Australians have a reputation for being alleged racists, a charge they vociferously deny. While we understand that the vast majority of Australians are not racists, there have been a recent build up of incidents against the Indian community in the country that have raised murmurs of the dreaded ‘R’ word. Read on to find out more.
Australia is one of the world’s most multicultural countries, and yet it has a reputation for being racist. Of course, Australians will be the first to rise up in arms and defend themselves against this allegation, but eyewitness accounts of travellers and those who have visited bars and nightclubs will tell you a rather sobering story. Now, more and more incidents are happening that reinforce this stereotype. Here is a list from recent times.
1. An IIT research scholar is denied a visa on proliferation suspicions
An Indian student, Ananth SM from Thiruvananthapuram, Kerala, who was offered a fully funded PhD position at the University of Melbourne, was denied a visa in July by the Australian government under the reason that the applicant could be involved in the ‘proliferation of weapons of mass destruction’. A graduate from IIT Kanpur, Ananth works as an aerospace engineer and is bemused at this reason. However, in spite of interference from Shashi Tharoor, the issue still hangs in the balance.
2. Australian Indian commits suicide after being denied a PR
Deepak Singh, an Australian Indian who has been living in Australia since 2008, has committed suicide in his car after being denied a permanent residency in the country. Singh married to an older Australian woman a couple of years ago and was living in a temporary visa in Australia. His application for a PR based on his marriage was declined by the immigration authorities under the suspicion that the marriage was not genuine. The case was due to come up in Federal Court later this year, but it is said that Deepak did not have enough money to afford a lawyer.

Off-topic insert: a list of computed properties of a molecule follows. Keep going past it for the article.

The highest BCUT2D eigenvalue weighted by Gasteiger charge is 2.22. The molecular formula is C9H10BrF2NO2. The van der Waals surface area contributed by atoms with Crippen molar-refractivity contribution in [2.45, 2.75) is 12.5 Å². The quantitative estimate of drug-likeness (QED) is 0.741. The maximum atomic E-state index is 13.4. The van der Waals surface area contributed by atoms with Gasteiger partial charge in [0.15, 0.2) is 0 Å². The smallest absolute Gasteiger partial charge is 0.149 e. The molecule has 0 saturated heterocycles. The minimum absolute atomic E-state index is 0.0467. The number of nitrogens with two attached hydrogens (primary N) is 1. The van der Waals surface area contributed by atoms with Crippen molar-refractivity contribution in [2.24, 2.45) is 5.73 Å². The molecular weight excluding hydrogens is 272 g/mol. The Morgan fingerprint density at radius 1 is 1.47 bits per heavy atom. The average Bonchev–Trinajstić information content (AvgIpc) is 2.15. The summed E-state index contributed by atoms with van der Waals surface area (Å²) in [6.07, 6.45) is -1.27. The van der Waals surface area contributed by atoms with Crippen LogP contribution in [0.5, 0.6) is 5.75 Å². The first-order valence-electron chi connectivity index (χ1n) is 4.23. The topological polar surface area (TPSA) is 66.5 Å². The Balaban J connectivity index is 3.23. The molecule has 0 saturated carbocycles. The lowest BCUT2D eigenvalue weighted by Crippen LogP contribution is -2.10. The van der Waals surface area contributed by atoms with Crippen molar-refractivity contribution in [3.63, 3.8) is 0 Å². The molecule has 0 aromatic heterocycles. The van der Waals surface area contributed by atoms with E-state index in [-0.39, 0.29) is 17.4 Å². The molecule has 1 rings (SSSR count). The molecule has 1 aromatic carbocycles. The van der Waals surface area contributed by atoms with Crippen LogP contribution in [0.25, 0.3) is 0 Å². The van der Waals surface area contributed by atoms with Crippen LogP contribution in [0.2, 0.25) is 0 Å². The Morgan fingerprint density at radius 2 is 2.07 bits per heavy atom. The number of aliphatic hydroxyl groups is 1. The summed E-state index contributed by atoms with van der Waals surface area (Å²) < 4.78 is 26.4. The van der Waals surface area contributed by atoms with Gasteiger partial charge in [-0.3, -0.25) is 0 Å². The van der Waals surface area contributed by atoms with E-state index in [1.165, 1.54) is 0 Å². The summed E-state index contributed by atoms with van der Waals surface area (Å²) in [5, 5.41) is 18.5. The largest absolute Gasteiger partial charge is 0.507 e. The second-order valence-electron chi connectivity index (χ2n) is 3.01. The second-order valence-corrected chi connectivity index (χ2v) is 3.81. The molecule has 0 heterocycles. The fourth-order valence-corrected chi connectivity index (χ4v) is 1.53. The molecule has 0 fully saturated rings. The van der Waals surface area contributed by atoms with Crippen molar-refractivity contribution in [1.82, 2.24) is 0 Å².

3. A series of home invasion crimes have occurred in Melbourne
Three separate home invasions and assaults have happened in West Melbourne where black teenage burglars have targeted Indian-origin houses and broken into them. The modus operandi has been simple: either lure the people out of the house on a pretext or enter the house on an excuse, and then pull a knife or a gun on them to threaten them to part with their electronic items and keys, and then take off with the stolen goods. So far the robberies have been small ones, but there seems little doubt that these are racially motivated.
As these incidents build up over time and cause more consternation in the Indian community in Australia, we have a few recommendations for the members of the community in such times:
- Stay united. Solidarity is the first step in facing adversity.
- Begin conversations with your local law enforcement authorities – whether it’s the police or the mayor of your town. If your complaint is official and professional, you will be heard.
- Educate members of your community on how to deal with situations like this. Instead of taking a ‘this won’t happen to us’ position, conduct workshops and awareness programmes on how to handle social stress of this kind.
- Remember that the vast majority of Australians are not racist, and these are isolated incidents. It’s always better to take a step forward in friendliness and empathy rather than anger.
Try and bring such incidents out into the mainstream media so that the larger Australian community becomes aware of the problem.